The jury is in: 7th Air Force paralegal declared one of 12 Outstanding Airmen of the Year

  • Published
  • By Master Sgt. Eric Burks
  • 7th Air Force Public Affairs

While deliberation did not take place inside a courtroom, a panel of Air Force experts recently took a hard look at the “cases” for 36 Airmen across major commands, direct reporting units, field operating agencies and Headquarters Air Force.

It was not a jury of “12 Angry Men” but rather an Air Force Personnel Center selection board, evaluating nominee packages based on superior leadership, job performance and personal achievements.

After the board carefully weighed all “evidence” a verdict was reached – Tech. Sgt. Micaela Mahan, 7th Air Force Office of the Staff Judge Advocate, was named one of the Air Force’s 12 Outstanding Airmen of the Year.

Mahan, who currently serves as the military justice section NCOIC, arrived at Osan in May 2023 following her previous assignment to Robins Air Force Base, Ga. At the 78th Air Base Wing Office of the Staff Judge Advocate, she raised the bar in 2022 and received numerous accolades for her leadership and accomplishments.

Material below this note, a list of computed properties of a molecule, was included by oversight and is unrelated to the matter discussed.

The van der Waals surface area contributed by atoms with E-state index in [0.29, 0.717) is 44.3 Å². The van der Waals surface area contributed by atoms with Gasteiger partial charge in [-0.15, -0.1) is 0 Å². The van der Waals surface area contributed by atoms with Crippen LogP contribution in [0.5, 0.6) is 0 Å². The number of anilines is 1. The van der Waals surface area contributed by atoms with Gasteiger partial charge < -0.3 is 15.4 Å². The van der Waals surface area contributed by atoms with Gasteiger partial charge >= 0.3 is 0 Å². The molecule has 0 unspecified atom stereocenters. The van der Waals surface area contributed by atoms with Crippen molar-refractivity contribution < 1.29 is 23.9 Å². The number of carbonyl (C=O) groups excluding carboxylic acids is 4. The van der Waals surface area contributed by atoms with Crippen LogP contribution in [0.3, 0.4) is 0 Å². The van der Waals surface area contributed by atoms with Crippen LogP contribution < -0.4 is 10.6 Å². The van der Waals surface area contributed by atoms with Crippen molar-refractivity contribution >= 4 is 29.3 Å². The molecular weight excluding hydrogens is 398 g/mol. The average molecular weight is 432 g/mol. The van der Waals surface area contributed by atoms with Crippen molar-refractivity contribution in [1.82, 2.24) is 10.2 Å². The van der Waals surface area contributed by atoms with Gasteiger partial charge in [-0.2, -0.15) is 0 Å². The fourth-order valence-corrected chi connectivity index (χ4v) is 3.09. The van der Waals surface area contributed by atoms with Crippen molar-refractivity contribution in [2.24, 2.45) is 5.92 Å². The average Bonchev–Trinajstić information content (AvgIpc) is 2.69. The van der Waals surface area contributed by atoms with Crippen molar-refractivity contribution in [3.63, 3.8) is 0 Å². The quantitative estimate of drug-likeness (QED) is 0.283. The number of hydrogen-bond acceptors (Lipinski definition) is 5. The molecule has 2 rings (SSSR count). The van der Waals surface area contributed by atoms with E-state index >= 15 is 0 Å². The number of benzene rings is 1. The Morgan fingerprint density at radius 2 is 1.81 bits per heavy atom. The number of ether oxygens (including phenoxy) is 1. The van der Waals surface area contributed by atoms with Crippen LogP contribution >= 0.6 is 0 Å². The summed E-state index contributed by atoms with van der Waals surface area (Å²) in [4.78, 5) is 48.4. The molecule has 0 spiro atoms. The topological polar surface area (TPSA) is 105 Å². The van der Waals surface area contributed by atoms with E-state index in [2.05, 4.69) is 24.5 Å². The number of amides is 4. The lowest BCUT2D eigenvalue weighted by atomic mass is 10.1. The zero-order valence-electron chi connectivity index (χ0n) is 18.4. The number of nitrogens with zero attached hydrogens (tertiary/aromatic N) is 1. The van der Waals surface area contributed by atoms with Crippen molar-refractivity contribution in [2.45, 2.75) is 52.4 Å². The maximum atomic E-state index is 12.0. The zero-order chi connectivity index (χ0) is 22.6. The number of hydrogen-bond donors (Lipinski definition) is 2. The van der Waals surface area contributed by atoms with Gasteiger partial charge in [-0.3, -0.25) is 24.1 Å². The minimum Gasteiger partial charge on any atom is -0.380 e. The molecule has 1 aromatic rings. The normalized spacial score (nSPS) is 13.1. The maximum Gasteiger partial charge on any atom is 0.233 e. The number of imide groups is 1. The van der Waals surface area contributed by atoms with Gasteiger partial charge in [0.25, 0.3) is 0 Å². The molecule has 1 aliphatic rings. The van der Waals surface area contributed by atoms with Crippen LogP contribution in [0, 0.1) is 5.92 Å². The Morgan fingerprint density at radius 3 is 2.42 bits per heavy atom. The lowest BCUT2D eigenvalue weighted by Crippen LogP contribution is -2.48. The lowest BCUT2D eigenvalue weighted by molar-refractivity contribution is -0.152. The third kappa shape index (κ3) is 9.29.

“Every step of the way I was supported by friends and co-workers,” she said. “2022 was the first year I won even a quarterly award.”

Her previous supervisor, Master Sgt. Jason Moomaw, 78th ABW/JA, said, “She’s a natural leader… genuine, trustworthy, honest, reliable, respectful, accountable, with natural self-management skills.”

Mahan has an “old school” Airmen’s mentality, he said. “She is not a ‘9 to 5’ Airman; for her it’s a lifestyle.”

It may come as a surprise that Mahan has only been in her current career field for just over three years. However, serving in the legal office is the continuation of a journey that began before she enlisted.

Having a military background – her father is a now-retired U.S. Army veteran, who met her German mother during an overseas assignment – Mahan began considering a military career during high school.

“I participated in JROTC in high school and then attended college for one and a half years, later deciding to join the Air Force,” she said.

She enlisted at age 19 in 2014 after completing three semesters of college classes, working towards a criminal justice degree. However, her first Air Force career field turned out to be Security Forces.

“My recruiter said Security Forces said was ‘close’ to legal,” Mahan said.

Wright-Patterson Air Force Base, Ohio was her first duty station, and she was tasked to deploy just six months after her arrival. She initially deployed to Saudi Arabia, transitioned to Qatar, and finally forward deployed to Bagram Air Base, Afghanistan, where her unit gained combat experience.

“Having the team that we did made the hard times okay,” she said.